As if his style wasn't enough of a turn-off to United fans, Van Gaal hardly made them dream either.

One of his regular phrases was that United's expectations were too high, suggesting that the king of English football for two decades had better get used to leaner times in the coming years.

They were probably sentiments rooted in common sense — the huge money sloshing around in the Premier League because of lucarive domestic and international TV deals has leveled the playing field — but it's not the rhetoric fan or players want to be hearing from their manager.

It felt like David Moyes never got the enormity of the United job and the same accusation could sometimes be leveled at Van Gaal, despite his vast experience.



Some would say his tactics were a demonstration of "total football" long favored by the Dutch. Many more likely would say they were the result of muddled thinking.

What proved to be his last match — the FA Cup final — provides an example. Ashley Young, a wide midfielder, came on as a second-half substitute and played as a lone striker. By the end of the match, Young was playing at left back and United also had a center forward in deep midfield (Wayne Rooney).

In one of United's most significant matches this season, against Wolfsburg in the Champions League in December, Van Gaal ended the game with two young full backs (Guillermo Varela and Cameron Borthwick-Jackson) making just their second appearances for the team, and a 21-year-old midfielder in Nick Powell whose last match for United came 18 months previously in the English League Cup. United lost 3-2 and was eliminated.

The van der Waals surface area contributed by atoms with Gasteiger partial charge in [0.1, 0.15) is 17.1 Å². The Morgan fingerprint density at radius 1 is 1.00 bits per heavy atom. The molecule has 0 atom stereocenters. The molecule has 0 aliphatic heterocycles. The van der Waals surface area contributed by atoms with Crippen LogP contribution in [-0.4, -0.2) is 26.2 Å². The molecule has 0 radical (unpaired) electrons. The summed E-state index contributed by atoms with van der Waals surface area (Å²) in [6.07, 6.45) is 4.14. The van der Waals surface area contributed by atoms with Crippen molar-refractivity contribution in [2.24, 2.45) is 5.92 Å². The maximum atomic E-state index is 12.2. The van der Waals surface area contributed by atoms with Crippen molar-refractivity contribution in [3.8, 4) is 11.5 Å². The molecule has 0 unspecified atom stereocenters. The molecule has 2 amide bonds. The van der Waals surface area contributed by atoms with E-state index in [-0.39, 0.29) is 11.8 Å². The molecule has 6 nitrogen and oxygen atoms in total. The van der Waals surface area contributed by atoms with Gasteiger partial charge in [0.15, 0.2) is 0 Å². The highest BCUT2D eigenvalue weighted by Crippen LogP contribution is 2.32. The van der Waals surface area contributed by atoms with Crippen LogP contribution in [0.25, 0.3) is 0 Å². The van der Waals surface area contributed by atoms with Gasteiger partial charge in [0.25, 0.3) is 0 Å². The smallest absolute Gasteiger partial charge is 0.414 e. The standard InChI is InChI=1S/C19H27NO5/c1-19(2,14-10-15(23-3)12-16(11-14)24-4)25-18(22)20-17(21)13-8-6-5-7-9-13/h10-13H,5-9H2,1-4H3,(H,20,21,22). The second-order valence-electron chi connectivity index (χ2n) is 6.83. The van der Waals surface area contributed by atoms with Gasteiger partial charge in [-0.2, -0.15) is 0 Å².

Van Gaal mostly played playmaker Juan Mata out wide, and often played two holding midfielders in home games, restricting United's attacking potential.



Van Gaal's one saving grace has been his adherence to United's traditions of bringing academy graduates into the first team.

Some of them might have been forced on him because of injuries — striker Marcus Rashford springs to mind — but he hasn't been afraid to use young players and decided against more splurges in the transfer market in the January windows, instead keeping faith in youth often in tough times.

The club's pathway for youth remains open, and youngsters coming through will see how the likes of Rashford, Jesse Lingard, Cameron Borthwick-Jackson and Timothy Fosu-Mensah have established themselves as regular squad members and potential stars of the future.



Van Gaal's turn of phrase in news conferences and TV interviews often drew sniggers and laughs, notably last month when he said that a hair-pulling incident during a United-Leicester match was only acceptable in "sex masochism."

Occasionally he has proved to be an eccentric entertainer on the touchline, too. Most famously, Van Gaal fell to the ground on purpose while remonstrating with a fourth official in the technical area during United's match against Arsenal. Lying on the ground and still holding his clipboard in his left hand, Van Gaal stared at the official in mock horror and appeared to be unhappy at an apparent dive by an Arsenal player moments earlier.